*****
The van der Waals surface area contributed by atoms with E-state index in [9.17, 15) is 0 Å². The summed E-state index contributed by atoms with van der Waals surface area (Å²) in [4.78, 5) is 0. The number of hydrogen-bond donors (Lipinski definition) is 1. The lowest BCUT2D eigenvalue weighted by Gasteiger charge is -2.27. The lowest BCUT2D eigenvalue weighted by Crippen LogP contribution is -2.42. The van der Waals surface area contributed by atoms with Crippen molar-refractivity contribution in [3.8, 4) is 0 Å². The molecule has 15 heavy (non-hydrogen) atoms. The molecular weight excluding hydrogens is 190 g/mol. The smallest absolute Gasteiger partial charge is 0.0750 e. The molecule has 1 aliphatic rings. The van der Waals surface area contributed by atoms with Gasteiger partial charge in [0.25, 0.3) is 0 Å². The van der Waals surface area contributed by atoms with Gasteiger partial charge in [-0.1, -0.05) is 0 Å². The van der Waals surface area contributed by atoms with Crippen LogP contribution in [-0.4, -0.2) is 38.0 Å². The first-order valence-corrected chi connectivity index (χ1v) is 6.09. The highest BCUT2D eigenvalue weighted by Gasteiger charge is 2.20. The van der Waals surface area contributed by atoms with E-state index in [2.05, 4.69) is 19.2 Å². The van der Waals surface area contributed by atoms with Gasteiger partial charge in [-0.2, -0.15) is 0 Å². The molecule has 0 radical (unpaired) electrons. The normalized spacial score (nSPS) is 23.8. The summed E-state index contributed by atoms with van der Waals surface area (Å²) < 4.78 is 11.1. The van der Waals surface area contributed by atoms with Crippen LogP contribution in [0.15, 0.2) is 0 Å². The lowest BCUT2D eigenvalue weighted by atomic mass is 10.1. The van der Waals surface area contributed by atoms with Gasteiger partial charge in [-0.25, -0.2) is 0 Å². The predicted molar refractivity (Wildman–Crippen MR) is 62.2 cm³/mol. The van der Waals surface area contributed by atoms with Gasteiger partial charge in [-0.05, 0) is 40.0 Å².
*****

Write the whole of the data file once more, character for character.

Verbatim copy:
The van der Waals surface area contributed by atoms with E-state index in [9.17, 15) is 0 Å². The summed E-state index contributed by atoms with van der Waals surface area (Å²) in [4.78, 5) is 0. The number of hydrogen-bond donors (Lipinski definition) is 1. The lowest BCUT2D eigenvalue weighted by Gasteiger charge is -2.27. The lowest BCUT2D eigenvalue weighted by Crippen LogP contribution is -2.42. The van der Waals surface area contributed by atoms with Crippen molar-refractivity contribution in [3.8, 4) is 0 Å². The molecule has 15 heavy (non-hydrogen) atoms. The molecular weight excluding hydrogens is 190 g/mol. The smallest absolute Gasteiger partial charge is 0.0750 e. The molecule has 1 aliphatic rings. The van der Waals surface area contributed by atoms with Gasteiger partial charge in [0.25, 0.3) is 0 Å². The van der Waals surface area contributed by atoms with Gasteiger partial charge in [-0.1, -0.05) is 0 Å². The van der Waals surface area contributed by atoms with Crippen LogP contribution in [-0.4, -0.2) is 38.0 Å². The first-order valence-corrected chi connectivity index (χ1v) is 6.09. The highest BCUT2D eigenvalue weighted by Gasteiger charge is 2.20. The van der Waals surface area contributed by atoms with E-state index in [2.05, 4.69) is 19.2 Å². The van der Waals surface area contributed by atoms with Gasteiger partial charge in [-0.2, -0.15) is 0 Å². The molecule has 0 radical (unpaired) electrons. The normalized spacial score (nSPS) is 23.8. The summed E-state index contributed by atoms with van der Waals surface area (Å²) < 4.78 is 11.1. The van der Waals surface area contributed by atoms with Crippen LogP contribution in [0.15, 0.2) is 0 Å². The lowest BCUT2D eigenvalue weighted by atomic mass is 10.1. The van der Waals surface area contributed by atoms with Gasteiger partial charge in [-0.25, -0.2) is 0 Å². The predicted molar refractivity (Wildman–Crippen MR) is 62.2 cm³/mol. The van der Waals surface area contributed by atoms with Gasteiger partial charge in [-0.05, 0) is 40.0 Å².